Friday, September 7, 2012

No quick fix, so . . . buckle down

            A few weeks ago, my 9-year-old son asked me why babies cried as soon as they were born.  We were in the car going somewhere, and this question came out of the blue; it must have had something to do with some TV show he'd been watching.  Happy that I didn't have to address the "other" question about babies, I did my best to talk about the shock of the move from womb to cold air, as well as the upside down spank that helps clear the air passages.  And then he said, "It would be great if there were a pill for that."
       Not too long after that conversation, I heard an advertisement on the radio for some new weight-loss pill.  "No harsh diet regimen!  No exercise required!" the ad claimed.  In short, all of the benefit, trouble-free!  Just buy the pill!
       On top of these "quick-fix pill" incidents, I read (and heard news reports on) former Pres. Clinton's statement at the Democratic National Convention on Wednesday that "no president, not even me" could, in only four years, solve the problems the country faced in 2008. Yet we, as an electorate, seem to want immediate change in a system that, almost by design, resists such change.  And, of course, we want the change to be painless for us; someone else can make the sacrifice.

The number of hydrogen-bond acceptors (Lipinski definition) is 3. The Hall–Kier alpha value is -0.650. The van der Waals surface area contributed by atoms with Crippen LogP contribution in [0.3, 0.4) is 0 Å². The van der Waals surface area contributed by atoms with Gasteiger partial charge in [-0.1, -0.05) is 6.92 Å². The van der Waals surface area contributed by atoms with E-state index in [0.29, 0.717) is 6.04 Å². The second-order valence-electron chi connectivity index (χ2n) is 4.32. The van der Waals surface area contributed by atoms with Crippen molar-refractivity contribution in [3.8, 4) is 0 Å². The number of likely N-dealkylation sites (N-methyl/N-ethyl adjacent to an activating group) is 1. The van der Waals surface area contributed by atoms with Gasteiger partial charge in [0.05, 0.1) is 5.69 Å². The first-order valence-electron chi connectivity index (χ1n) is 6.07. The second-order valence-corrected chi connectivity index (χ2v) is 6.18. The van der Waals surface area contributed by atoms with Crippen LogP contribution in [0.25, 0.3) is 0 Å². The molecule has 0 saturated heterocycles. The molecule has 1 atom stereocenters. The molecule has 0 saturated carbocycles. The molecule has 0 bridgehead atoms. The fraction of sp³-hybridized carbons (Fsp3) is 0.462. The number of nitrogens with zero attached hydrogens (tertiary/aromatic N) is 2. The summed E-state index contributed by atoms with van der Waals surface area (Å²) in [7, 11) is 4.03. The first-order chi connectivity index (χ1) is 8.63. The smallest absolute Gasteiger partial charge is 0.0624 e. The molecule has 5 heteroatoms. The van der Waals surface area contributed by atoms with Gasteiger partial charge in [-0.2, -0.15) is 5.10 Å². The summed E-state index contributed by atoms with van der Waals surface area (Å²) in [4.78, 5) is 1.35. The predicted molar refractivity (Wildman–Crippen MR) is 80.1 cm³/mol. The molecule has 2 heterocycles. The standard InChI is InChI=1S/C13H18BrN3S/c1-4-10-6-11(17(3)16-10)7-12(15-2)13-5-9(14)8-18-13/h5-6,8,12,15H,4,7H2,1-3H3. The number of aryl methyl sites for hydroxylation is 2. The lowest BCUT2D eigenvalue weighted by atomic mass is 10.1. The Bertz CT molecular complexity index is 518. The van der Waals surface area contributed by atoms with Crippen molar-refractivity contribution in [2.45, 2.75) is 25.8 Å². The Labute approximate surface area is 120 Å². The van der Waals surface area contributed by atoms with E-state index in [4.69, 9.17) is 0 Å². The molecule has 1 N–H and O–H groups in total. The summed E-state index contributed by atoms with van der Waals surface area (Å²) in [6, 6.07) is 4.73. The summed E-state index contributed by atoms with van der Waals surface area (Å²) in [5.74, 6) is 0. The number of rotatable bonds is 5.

And then I also heard a news report on some experiments about learning (from an audio source) while we sleep--no work required!  As we anticipate the start of another academic year at the University of Denver, I'm sure that there are some on campus who wish that the research behind this study would translate into hard reality . . . NOW.  Learning made easy; few demands!
       I suppose it's not just "we as an electorate".  It's part of our natural make-up that we avoid pain/suffering.  But most of us know, too, that becoming better at something requires practice, some exercise, maybe some long hours devoted to a task.  Losing weight via a pill is not the same as becoming healthy, which that awful "diet regimen and exercise" might help achieve.  We've bought into a story that "looking good" is the same as achieving health.
      The same phenomenon may be true in religion/spirituality.  Some folk are highly conscious of following all the rules of a particular tradition (i.e. they appear "religious"), but have no depth of compassion.  Others might want to "feel good" spiritually themselves, but find no compulsion to change unjust systems.  Most historical traditions, however, recognize a variation on the old exercise adage:  "No pain, no gain."  The real benefits -- both for the individual and for others -- are found in practice, self-discipline, and service.  How counter-cultural!
      If we truly want change -- political, social, spiritual, emotional -- we're going to have to leave aside the wishes for a quick fix, for a magic pill, for a feel-good moment, and dedicate ourselves to do what it takes for the long haul.
      All the best for a great academic year!


Chaplain Gary

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